Critical thinking and its value in business

William Woods Business

We all think. In fact, many of us would struggle not to think for a few minutes. However, critical thinking, a phrase we often hear but seldom think about, is not necessarily something that comes naturally to all people.

The Foundation for Critical Thinking — a non-profit organization dedicated to promoting critical thinking in education — defines critical thinking as “a mode of thinking…in which the thinker improves the quality of his or her thinking by skillfully analyzing, assessing, and reconstructing it.”

Steve Siebold, business consultant and expert in the field of critical thinking, defines the term as an ability to remove all emotion from an issue and observe the facts objectively to make a logical decision.

An important distinction between critical thinking and say, just thinking, is that thinking critically involves assessment of multiple sides of a particular point. It involves one’s ability to move beyond self-biases and rationally consider the soundness of an option we are not instinctively inclined towards.

In business, critical thinking is essential and is often used as a method of risk reduction associated with business decision-making. A marketing executive tasked with introducing a new product will have to look outside of himself and understand the customer’s point of view, prior to launching a successful campaign. A finance manager must assess all relevant financial information about a company, weighing financial implications of each option before making a recommendation.

The apparent importance of critical thinking in business has motivated much discussion among the business community and academia. According to a survey conducted by American Association of Colleges and Universities more than 75 percent of national business leaders, many of who hire college graduates, say they want to see more emphasis on critical thinking in higher education. Similarly, prominent business publications such as Wall Street Journal and Harvard Business Review, have discussed the importance of business schools teaching critical thinking to better prepare their students for the job market.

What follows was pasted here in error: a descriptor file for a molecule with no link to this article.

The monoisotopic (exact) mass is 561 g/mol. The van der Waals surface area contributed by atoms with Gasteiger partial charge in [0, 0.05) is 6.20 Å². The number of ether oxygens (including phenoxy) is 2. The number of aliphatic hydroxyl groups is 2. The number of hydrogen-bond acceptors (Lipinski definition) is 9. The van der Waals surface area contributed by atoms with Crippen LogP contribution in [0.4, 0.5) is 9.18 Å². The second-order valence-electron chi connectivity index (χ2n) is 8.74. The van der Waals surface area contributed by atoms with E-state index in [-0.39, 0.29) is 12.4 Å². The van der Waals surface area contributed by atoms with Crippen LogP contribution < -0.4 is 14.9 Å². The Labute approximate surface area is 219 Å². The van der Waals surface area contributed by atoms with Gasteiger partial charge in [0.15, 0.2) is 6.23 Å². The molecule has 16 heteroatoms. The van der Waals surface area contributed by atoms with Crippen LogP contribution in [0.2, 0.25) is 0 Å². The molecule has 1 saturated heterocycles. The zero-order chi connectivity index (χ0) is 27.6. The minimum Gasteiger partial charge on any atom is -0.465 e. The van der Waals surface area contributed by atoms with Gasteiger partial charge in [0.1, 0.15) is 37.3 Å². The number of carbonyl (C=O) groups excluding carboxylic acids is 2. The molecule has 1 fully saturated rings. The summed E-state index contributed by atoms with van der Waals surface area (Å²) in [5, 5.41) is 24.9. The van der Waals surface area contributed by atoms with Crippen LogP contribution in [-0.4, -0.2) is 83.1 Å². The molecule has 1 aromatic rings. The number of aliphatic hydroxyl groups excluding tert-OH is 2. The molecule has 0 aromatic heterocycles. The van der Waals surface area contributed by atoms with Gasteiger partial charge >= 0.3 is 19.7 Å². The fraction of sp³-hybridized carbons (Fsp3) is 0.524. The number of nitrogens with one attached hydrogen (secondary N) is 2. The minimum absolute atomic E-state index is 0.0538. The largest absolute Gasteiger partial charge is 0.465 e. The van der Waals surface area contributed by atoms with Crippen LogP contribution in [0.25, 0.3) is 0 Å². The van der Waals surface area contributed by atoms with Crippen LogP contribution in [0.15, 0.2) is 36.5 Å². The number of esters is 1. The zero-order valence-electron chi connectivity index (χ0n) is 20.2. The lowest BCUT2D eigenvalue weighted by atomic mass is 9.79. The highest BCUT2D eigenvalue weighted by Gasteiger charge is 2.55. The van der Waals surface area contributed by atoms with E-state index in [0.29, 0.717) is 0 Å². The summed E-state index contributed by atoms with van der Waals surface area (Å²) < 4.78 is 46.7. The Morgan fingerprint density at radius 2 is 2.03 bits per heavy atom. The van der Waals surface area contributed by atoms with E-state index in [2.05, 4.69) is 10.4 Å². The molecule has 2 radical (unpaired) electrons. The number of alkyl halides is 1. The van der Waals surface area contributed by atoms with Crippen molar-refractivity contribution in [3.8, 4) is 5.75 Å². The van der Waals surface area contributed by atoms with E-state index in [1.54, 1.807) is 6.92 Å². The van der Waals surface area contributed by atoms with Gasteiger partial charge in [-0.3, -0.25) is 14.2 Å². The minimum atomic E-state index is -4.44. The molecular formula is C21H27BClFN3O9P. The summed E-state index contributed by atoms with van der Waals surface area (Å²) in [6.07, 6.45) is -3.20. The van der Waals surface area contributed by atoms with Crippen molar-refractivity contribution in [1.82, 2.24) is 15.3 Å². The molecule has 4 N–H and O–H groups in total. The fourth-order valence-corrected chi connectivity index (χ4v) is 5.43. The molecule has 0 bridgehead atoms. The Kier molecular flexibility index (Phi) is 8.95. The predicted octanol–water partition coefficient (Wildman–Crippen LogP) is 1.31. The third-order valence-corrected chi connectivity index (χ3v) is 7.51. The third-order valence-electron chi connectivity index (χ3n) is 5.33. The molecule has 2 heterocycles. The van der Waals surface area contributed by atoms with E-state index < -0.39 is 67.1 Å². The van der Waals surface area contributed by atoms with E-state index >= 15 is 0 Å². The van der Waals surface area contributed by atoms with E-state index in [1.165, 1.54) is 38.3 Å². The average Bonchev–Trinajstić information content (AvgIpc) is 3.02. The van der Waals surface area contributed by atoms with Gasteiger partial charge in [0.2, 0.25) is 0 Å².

While business schools continue to zero in on critical thinking, much of practical advice exists online. For example, an Entrepreneur article recommends following these three steps to improve critical thinking:

  1. Identify purpose
  2. Examine biases
  3. Consider the implications of options.

The MBA in Entrepreneurial Leadership at William Woods University in Fulton, Missouri, goes beyond surface advice as its curriculum is designed to develop student’s critical thinking skills. With a special emphasis placed on developing decision-making skills, entrepreneurial mindset, and emotional & social intelligence, the MBA program students are not only trained to become critical thinkers but also apply those skills to real business problems.

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